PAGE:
[amsat-bb] Proper operating procedure?
yet.another.squid at gmail.com
Tue Feb 24 10:54:24 PST 2009
>>Upon my recent retirement I decided to equip my station with
>>a satellite setup. I have a substantial amount of money invested
>>( $3500 ) in antennas and transceiver. I can work just about
>>anything that I can hear. Since August 2008 until December I
>>made more than 800 QSOs in 200 grids and 15 countries. I met a
>>lot of fine people who gave me good advice.
>>Unfortunately the operation of AO 51 is a large embarrassment. I
>>have never in 56 years of operating ever seen demonstrated such
>>poor operating procedures. I am not writing this note to trash
>>AMSAT. I could continue to operate, experiment and enjoy HF and
>>VHF radio and ignore the Satellite operation. However, I have
>>always thought when you see something that is terribly wrong you
>>have an obligation for the ( Ham and AMSAT ) community to speak
>>out. That is the spirit in which I write.
Not to be catty, but other than writing about it, what have you done to
positively influence the operating procedures of other radio amateurs?
I should have put this in the other message I wrote on this topic.
In the various publications, in the clubs, and apparently on this list,
there is much writing and speaking devoted to how operating skills are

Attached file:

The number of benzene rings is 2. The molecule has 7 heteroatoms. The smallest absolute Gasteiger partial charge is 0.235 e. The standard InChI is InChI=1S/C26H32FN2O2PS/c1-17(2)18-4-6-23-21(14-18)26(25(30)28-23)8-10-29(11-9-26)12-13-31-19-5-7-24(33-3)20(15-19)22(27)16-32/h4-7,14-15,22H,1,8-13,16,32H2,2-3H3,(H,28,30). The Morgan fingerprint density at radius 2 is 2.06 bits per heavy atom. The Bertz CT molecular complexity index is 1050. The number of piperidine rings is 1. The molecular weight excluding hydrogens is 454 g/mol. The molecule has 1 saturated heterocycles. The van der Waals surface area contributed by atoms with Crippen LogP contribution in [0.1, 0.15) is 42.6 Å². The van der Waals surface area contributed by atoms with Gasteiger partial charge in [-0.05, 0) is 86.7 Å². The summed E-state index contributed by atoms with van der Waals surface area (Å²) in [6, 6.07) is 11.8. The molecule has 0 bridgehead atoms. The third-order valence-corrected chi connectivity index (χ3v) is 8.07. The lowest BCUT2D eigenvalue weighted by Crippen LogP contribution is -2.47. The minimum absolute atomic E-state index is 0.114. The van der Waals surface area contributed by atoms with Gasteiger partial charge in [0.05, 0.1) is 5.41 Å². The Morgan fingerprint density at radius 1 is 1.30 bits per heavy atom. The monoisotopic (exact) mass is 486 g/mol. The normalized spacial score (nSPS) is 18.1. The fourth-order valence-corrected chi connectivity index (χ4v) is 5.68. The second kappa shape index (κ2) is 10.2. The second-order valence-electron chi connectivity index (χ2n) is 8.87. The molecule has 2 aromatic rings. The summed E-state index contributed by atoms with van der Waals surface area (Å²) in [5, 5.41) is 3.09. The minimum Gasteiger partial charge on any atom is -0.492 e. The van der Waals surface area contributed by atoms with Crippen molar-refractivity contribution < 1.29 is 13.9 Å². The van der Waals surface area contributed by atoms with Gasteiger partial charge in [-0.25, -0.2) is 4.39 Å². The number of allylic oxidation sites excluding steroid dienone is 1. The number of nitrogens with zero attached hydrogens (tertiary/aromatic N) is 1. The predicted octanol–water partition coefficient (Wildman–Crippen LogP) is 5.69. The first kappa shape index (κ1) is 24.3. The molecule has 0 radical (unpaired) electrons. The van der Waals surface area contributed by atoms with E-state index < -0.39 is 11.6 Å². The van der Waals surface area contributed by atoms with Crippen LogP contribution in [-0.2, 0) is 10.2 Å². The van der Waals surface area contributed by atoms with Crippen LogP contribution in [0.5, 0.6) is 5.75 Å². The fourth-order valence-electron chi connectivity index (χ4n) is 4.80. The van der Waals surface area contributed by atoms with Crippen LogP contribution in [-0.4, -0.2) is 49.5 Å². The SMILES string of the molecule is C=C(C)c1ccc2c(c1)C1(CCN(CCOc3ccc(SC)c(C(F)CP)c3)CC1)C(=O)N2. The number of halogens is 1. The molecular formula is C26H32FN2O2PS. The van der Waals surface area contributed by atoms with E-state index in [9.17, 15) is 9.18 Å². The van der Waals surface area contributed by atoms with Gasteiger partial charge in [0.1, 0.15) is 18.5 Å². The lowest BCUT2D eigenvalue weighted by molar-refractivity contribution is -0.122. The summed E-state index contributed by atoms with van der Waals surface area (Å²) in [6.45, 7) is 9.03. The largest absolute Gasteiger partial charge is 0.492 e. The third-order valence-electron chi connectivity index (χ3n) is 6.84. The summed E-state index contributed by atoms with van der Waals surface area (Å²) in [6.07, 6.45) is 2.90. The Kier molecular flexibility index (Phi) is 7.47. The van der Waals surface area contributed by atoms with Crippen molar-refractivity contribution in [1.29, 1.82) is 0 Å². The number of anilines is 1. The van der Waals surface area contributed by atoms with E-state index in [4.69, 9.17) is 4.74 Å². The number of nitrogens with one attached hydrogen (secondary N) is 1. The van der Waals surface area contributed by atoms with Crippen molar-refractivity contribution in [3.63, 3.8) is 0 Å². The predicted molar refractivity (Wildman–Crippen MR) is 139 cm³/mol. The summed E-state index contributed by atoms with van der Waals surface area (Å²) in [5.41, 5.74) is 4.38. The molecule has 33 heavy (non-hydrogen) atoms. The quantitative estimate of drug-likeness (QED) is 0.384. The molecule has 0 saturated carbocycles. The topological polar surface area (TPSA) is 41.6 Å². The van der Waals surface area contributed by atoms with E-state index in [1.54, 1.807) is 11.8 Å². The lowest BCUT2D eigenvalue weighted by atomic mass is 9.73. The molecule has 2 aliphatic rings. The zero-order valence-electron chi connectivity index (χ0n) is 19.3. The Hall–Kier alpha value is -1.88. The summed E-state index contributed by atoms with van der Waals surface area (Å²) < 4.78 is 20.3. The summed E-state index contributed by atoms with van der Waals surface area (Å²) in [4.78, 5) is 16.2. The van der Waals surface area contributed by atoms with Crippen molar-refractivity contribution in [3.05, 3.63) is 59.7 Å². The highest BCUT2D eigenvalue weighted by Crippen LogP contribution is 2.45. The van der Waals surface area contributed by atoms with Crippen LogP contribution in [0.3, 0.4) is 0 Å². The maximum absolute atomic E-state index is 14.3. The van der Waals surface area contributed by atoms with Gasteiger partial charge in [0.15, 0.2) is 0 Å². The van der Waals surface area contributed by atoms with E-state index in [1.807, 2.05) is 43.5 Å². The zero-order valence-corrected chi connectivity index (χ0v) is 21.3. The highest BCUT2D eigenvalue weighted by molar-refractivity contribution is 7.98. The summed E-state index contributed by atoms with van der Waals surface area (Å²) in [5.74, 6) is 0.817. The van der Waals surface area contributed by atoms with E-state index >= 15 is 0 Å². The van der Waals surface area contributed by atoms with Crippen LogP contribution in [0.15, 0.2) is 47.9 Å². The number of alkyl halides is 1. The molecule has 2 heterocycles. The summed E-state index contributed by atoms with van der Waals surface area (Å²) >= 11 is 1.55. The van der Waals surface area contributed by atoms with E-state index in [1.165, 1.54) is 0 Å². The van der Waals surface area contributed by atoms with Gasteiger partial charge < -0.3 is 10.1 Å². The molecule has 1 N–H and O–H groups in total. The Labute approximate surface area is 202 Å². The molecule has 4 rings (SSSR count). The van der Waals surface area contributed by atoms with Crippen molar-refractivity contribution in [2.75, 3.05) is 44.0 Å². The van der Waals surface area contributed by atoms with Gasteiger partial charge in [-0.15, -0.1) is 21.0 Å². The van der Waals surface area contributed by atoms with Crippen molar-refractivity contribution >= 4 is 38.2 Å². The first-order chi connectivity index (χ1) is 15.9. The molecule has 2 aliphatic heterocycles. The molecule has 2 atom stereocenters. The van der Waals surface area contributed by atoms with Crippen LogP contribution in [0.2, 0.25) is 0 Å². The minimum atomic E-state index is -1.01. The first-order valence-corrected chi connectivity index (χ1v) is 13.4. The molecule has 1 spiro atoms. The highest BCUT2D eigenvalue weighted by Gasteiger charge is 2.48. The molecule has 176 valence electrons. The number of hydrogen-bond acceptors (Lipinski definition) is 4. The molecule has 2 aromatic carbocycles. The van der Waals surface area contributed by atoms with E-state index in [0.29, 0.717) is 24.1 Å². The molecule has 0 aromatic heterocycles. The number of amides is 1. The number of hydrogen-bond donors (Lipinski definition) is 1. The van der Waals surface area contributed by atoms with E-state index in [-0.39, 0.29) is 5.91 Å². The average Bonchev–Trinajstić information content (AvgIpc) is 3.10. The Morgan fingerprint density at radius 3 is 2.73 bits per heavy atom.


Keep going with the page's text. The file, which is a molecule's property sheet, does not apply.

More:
declining, how it was better in the old days, yadda yadda. In fact, I'm
even going to go so far as to say that I agree with a lot of it.
The problem is, that aside from grousing, very little is done.
The older, experienced operators use poor operating procedure all the time -
not just on satellites, but on HF and VHF radio as well. Those that care
tend (in my experience) to belittle rather than mentor.
When teaching opportunities are presented, radio operation is overlooked.
One of the local clubs here offers an excellent exam prep course for getting
one's licence - but it includes almost nothing on operation, and certainly
no practical work. Graduates get their tickets and are tossed to the
breeze. This is contrary to my training in the military where we spent many
hours on operation and less on technical stuff.
Operating procedures also change. Just because you learned it as a rad-op
in Korea back in '52 doesn't mean it's done that way now - "niner" and
"fife" being a fine example. People who use those terms merely date
themselves. We don't use Q-codes in voice modes because it makes
communication less clear? I suppose that is true, but if you understand
what is being said, who cares? If you don't understand - ask. That's
called communication, and I bet Mr. Q-code will give up having to explain
himself repeatedly soon enough.
The spirit of amateur radio is friendly communication with an eye to
learning. The primary operating procedure everyone needs to learn is "be
polite and don't interfere with other stations". Everything else comes with
practice in the fullness of time. But if you're not leading by example...
not operating the way you expect other people to operate... and not being
polite, it's unfair to expect any improvement any time soon.
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